Today's update will feature the bayfront coast from Del Haven southwards to Town Bank , northwestern parts of Lower Township and southwestern Middle Township.
First stop is Green Creek. Not really a whole lot of terraforrming done here, just a small pond and the headwaters of Fishing Creek
( lower left), This was one of the areas I used to test the map scale, so it actually has a bit of development. I'll come back to it in
more detail later in the journal.
A bit south of Green Creek is the Nummytown tile. In the upper right is Pumping Station Pond, supplying the city of Wildwood with fresh
water for over 100 years. Another branch of Fishing Creek leads off westward. Some zoning was begun here, but mainly to guage scale
and give me more accurate placement of natural features.
A bit westwards lies Cape May County Park South. It is mostly acres of undeveloped wetlands, Unlike the marshes encountered in the
previous chapter, which are a marine environment, this is a fresh water habitat. Fishing Creek ( east -west creek at the top) is joined by smaller streams from the south.
The western end of Fishing Creek. the village of Del Haven ( in Middle Township) is to the north ( well, at least the street grid for it is). A pumping station was once used to regulate water levels in Fishing Creek, but the outfall pipes on the Delaware Bay side of the dunes
have become buried under a dozen or so feet of sand after a series of coastal storms. As a result, the creek has no drainage and the
low lying areas have flooded, creating several shallow ponds among the high grasses. It has become a prime habitat for waterfowl .
South of Del Haven, we move into Lower Township's Villas section. It is bounded by Delaware Bay to the west and Fulling Mill Stream ( a tributary of Fishing Creek) and Cape May County Park South to the west. About a quarter of the street network has been laid out. Again, this was used to test the new scale of the map. Everything fits now ! The Villas will eventually extend to the southern end of this large tile.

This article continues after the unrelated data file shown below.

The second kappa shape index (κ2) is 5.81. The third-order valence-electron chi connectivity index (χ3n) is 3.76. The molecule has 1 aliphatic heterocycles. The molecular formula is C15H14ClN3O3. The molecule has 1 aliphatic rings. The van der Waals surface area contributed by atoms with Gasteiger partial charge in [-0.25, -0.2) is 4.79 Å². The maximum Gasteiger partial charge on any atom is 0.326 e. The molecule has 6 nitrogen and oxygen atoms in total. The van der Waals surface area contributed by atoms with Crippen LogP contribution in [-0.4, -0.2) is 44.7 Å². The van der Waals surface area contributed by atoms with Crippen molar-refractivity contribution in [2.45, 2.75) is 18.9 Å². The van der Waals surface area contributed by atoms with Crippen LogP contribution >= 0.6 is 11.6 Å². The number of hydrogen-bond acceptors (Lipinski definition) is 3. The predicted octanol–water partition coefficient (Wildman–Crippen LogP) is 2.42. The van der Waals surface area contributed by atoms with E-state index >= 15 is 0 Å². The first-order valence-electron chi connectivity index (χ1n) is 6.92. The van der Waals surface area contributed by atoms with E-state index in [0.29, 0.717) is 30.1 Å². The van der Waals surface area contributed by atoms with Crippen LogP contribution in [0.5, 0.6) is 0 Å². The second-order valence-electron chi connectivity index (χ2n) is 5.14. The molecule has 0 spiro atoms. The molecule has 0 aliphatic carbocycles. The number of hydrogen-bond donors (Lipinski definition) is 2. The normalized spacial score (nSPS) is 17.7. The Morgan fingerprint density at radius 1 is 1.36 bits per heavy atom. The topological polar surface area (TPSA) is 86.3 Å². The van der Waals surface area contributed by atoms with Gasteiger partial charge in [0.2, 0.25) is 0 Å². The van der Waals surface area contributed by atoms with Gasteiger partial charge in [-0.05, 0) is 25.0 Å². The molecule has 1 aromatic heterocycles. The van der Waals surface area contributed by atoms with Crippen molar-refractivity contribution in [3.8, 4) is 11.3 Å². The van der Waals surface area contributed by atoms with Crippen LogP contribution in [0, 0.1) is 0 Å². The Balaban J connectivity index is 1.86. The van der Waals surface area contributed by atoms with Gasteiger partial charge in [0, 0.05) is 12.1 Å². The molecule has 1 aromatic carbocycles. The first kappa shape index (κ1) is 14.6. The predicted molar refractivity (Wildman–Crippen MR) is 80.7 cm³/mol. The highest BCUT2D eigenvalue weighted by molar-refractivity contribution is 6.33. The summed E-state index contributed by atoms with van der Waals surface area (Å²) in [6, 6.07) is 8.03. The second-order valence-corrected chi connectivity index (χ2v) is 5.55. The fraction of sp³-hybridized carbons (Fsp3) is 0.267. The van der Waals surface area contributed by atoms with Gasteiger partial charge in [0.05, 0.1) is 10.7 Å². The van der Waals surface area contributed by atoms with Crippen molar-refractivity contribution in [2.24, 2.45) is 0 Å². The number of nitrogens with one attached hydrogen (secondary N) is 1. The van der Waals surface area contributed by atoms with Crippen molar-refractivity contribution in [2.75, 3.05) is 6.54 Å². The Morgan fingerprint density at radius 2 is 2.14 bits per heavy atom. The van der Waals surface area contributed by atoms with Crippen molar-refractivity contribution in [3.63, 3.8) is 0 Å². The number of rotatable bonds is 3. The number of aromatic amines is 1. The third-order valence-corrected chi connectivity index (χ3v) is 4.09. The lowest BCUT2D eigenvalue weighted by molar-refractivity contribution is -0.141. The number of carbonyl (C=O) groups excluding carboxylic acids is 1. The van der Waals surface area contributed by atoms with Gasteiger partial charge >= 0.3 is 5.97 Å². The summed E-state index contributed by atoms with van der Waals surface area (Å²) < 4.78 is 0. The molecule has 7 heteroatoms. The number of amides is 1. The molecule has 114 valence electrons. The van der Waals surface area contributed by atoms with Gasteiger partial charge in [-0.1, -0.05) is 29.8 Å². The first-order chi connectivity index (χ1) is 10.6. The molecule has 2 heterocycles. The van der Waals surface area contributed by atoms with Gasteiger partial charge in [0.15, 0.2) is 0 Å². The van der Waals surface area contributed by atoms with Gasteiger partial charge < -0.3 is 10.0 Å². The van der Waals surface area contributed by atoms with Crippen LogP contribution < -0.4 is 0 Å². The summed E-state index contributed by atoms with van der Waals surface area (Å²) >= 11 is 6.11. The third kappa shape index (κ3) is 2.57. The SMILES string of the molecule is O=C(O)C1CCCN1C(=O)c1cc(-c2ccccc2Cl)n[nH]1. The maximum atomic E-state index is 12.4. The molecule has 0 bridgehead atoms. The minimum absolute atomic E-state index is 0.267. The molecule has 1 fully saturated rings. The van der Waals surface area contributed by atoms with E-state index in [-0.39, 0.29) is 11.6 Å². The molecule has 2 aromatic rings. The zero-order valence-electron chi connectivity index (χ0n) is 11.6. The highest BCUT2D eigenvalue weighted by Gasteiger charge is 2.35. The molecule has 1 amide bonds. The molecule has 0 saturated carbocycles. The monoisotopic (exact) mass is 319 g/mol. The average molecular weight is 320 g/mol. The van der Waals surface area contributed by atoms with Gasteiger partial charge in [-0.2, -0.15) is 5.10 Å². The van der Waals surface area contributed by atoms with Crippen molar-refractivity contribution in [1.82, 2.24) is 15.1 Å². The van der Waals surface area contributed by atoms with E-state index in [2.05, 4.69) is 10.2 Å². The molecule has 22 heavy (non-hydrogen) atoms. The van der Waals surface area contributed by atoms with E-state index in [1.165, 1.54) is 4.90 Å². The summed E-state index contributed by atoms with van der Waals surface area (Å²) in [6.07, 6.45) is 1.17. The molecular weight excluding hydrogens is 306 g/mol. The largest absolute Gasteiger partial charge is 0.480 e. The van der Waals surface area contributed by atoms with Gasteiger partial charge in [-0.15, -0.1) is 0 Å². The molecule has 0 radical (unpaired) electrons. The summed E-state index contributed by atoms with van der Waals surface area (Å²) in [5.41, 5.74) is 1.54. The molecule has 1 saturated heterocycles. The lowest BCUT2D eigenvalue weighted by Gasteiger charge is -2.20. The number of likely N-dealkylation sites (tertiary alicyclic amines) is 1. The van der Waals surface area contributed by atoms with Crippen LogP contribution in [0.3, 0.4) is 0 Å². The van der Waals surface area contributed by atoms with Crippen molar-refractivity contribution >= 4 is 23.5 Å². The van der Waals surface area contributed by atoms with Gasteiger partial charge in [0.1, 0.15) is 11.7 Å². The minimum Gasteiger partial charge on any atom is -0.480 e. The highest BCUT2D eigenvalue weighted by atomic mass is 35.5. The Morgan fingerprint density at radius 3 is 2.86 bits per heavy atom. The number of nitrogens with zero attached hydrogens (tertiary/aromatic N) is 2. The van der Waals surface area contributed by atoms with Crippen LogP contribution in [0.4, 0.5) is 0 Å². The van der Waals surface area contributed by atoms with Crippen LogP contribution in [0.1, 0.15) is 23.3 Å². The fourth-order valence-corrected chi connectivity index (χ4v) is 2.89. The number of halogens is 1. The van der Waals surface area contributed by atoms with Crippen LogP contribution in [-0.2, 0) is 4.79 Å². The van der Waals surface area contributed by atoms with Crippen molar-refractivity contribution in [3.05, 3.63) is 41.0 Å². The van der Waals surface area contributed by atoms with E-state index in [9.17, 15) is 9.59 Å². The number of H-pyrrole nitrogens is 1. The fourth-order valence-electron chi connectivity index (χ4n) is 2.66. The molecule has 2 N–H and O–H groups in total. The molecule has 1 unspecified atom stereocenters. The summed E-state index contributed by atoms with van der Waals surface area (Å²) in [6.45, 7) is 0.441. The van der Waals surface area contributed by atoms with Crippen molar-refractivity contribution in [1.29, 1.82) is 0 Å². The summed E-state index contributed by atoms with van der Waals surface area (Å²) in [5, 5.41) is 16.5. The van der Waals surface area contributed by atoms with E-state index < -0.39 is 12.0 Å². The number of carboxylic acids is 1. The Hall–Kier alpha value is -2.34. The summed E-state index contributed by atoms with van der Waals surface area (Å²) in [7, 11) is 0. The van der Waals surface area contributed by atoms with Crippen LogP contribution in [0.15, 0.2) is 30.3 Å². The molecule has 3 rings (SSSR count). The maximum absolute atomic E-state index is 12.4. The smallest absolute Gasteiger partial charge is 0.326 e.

Lastly, we come to the Town Bank section of Lower Township . This tile also includes the Cape May Beach section of Lower Township ( north of Cox Hall Creek) and northwestern portions of North Cape May. The ground south of the creek is higher and less marshy than the rest of the Delaware Bayfront. Maps from colonial times place the coast much farther westward than it is today. Erosion has taken away a good portion of this part of the County. It is said that the original settlement of Town Bank ( settled c. 1650) now lies over a mile out into Delaware Bay , under 20 feet of water.
I've also finished the tiles for County Airport, Bayshore West, Fishing Creek ( the town, not the actual creek) , and most of Lower Township south to Cape May Canal. Since these really don't have any terrain features ( just a flat square of woodlands) , I'lll hold off on showing them until they have some development. I was going swamp-happy from all my terraforming on the northern bayfront, and needed a break. I was also able to knock out 7 or 8 tiles in the time it usually takes me to do one, so now it actually looks like I'm working more on the project Terraforming is still progressing up north , and hopefully I'll have an update for you by this weekend.